A short story of a season goneThe spring has been hectic, wonderful, beautiful and promising.
Jeff and I were working on the third ascent of Lifeline.
Its a beautiful line gracing the Alpinist (Volume 33, 2011 page 80) when John Burcham photographed Matt, when he and I were working on its second ascent.
By late April , the first pitch still felt as crappy as expected (bizarre sandbagged 5.11d). On a late April day, I take the rope, working through the squeeze filled with guano. Placing a green camalot at the start of the tight hands I rest before casting out. The next piece of gear will be 15ft above requirng off balance climbing where yiou never feel secure, and a mistake will be an ankle breaking fall onto the ledge. A few minutes of jamming and liebacking leads to a foothold where I can stop and place gear. The climbing is steep at this point, for every three feet you ascend the route overhangs a foot.
I place the red camalot and cast off into the ringlock section. Although not hard, it still continues to sap my strength since its so overhanging. I get to the flared fingers. I miscalculate in where to place my foot and I am out of the crack. The crack is so steep that the fall is a joy.
Later that day I get to the tips section and fall again. I know it will come, I know I can get through the overhanging tips section, forming the third crux of the route with a pulling up on a pinky tip jam to place a foot where my shoulder had been. On the route the sting in the tail I still have my doubts, the 5.13b/c boulder finish after the 80ft of 5.12d/.13a climbing is a low probability section for me. I lower on my last attempt on the route for the day. I am content with what I have done. I see the promise.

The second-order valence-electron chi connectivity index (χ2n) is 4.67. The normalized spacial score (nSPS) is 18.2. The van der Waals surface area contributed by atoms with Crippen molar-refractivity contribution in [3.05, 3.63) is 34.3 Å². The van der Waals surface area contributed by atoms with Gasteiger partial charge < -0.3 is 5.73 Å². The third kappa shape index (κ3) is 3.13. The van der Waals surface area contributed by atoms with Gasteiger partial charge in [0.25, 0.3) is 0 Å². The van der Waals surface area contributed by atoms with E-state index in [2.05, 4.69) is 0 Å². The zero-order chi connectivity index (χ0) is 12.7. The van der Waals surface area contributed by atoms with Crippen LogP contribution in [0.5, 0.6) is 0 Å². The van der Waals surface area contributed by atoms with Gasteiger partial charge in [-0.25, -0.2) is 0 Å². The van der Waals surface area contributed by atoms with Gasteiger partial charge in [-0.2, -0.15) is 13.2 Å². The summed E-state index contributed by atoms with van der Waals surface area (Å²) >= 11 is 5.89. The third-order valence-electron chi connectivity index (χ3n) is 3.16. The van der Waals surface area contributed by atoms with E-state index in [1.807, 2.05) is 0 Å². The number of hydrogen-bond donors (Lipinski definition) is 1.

Later I do a short ride on my mountain bike. The track is easy and its one I have done so many timews before. My mind wonders for a moment, I take a corner high and my handle bars hit a tree branch. The handlebars spin and in a blur I find myself falling head first into the ground. I slowly stand up. My right arm is useless, the arm is numb and the scapula is on fire. Damn, this isn't good. I walk my bike back to the car, and load it inside the back of my Subaru. Its a painful drive to the emergency room.
Getting there I text a picture of the emergency room sign, with a message oif the hope of a broken arm and not a torn rotator cuff compartment. Once in ER a neck brace is fitted. x-rays and CAT scans are taken and the wait begins.
Its been 8 days. My trip to attempt to work on free climbing the Salathe in Yosemite is delayed until fall. I am on day 3 of working out on the stationary bike, with a one hour work out. The neural pain is significant. I'll be back to Lifeline. I'll go to Salathe.; I hope to regain my strength working on routes in Zion with the aid of a 200m static line.
The season is over as I heal and get stronger, the year and the fight have only begun. The pain is significant, but with the support of a girl friend and my climbing partners, it just reminds me how lucky that I actually was. I can walk, and I know I will climb.